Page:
Max Weber Life Chances

Max Weber Life Chances

Karl Emil Maximilian “Max” Weber (21 April 1864 – 14 June 1920) was a German sociologist, philosopher, jurist, and political economist whose ideas profoundly influenced social theory and social research. Weber is often cited, with Émile Durkheim and Karl Marx, as among the three founders of sociology.

The American painter Max Weber (1881-1961) sampled various styles, including cubism, before turning to representation in 1918. Thereafter, he developed a style which was personal and expressionistic but incorporated elements from his earlier, experimental phase.

Max Weber was born on April 18, 1881, in Belostok, Russia, the son of a tailor. In 1891 the family emigrated to America, settling in Brooklyn, N.Y. Max entered Pratt Institute in 1898; he took courses in manual training and art with a teaching career as his goal. After he graduated in 1900, he studied with Arthur Wesley Dow for a year. Weber then taught manual training and drawing in Virginia and Minnesota.


Max Weber biography

Max Weber art

Max Weber facts

Max Weber paintings

Max Weber quotes

Max Weber biography

In 1905 Weber went to Paris, where he studied with Jean Paul Laurens at the Académie Julian and went to life classes at the Académie de la Grande Chaumie‧re and Académie Colarossi. In 1907 he saw the Paul Cézanne retrospective at the Salon d’Automne. Weber soon acquired an interest in Fauve art and began to paint in a style inspired by it. In 1907 he helped form a class with Henri Matisse as its teacher and joined the class for a year. Weber exhibited in 1906 and 1907 at the Indépendants and in 1907 and 1908 at the Salon d’Automne.

In 1909 Weber returned to New York City. By 1912 his style had changed, as he embraced cubism more and more. His best-known work of this period is Chinese Restaurant (1915). Though it is an abstraction, he epitomizes in it the atmosphere of a restaurant, with tile floors, festive decorations, and frenetic waiters. His use of bright color and varieties of robust patterns allied him more with such cubists as Albert Gleizes and Jean Metzinger than Pablo Picasso or Georges Braque. By 1918 Weber had moved away from abstraction. His paintings of the 1920s and 1930s feature figures in compositions, which are Cézannesque, contemplative, and poetic. In the late 1930s he turned to the contemporary scene in such paintings as At the Mill (1939), The Haulers (1939), and The Toilers (1942).

Mindful of his Jewish heritage, Weber began to exploit Hasidic themes in a highly mannered, expressionist fashion. His giddy Talmudic scholars respond to the mildest occasion with an excess of agitation and bounce. One work in this style is Adoration of the Moon (1944). He had his first one-man show in New York City in 1909, was represented in the famous Armory Show of 1913, and exhibited regularly thereafter. In 1929 he moved to Great Neck, Long Island, where he died on Oct. 4, 1961.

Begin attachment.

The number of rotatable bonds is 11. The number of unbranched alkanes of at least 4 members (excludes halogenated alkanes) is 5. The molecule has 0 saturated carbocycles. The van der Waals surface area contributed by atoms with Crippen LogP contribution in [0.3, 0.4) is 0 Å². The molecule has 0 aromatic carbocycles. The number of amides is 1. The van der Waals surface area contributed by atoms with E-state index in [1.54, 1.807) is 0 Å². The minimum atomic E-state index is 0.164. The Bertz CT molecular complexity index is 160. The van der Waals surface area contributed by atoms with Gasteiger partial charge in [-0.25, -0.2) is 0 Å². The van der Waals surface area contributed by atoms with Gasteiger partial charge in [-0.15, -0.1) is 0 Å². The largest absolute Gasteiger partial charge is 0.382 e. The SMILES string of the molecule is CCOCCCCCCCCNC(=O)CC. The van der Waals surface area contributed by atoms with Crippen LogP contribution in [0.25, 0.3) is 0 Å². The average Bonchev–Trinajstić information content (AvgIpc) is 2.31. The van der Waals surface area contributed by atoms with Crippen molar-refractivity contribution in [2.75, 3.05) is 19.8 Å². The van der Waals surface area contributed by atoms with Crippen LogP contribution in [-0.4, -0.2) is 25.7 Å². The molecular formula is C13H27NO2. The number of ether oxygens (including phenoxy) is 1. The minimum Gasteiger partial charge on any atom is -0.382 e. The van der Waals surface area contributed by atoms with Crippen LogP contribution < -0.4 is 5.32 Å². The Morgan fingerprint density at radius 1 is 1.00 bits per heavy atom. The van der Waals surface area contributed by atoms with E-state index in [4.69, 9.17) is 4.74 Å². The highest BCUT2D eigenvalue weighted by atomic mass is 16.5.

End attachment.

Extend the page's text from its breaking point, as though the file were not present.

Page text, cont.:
Max Weber art

Max Weber (1881 – 1961) was among the first artists to carry the modernist revolution to the United States. In 1905 he ventured to Paris, where he studied with Henri Matisse (1869 – 1954) and witnessed the development of the fauve and cubist styles. Upon returning to America in 1909, he forged a personal vision from these vocabularies as well as elements of the art of Aztec, Mayan, Egyptian, Greek, Oceanic, and northern Pacific cultures. Weber became one of the first American artists to apply these diverse approaches to printmaking, frequently using color at a time when black-and-white prints were ubiquitous in American art.


Born in the western Russian (now Polish) town of Bialystok, a center for textile production, Weber recounted that his earliest memory was of his grandfather mixing colorful fabric dyes, which instilled in him a love of bold color and form. At age ten Weber emigrated to Brooklyn, New York, and seven years later entered Pratt Institute, where Arthur Wesley Dow (1857 – 1922) was his mentor. An influential teacher, Dow (who had studied with Paul Gauguin [1848 – 1903]), championed the use of flat masses of color and a vibrant line as found in Japanese prints. After graduating, Weber taught in schools in Virginia and Minnesota, which financed a three-year stay abroad.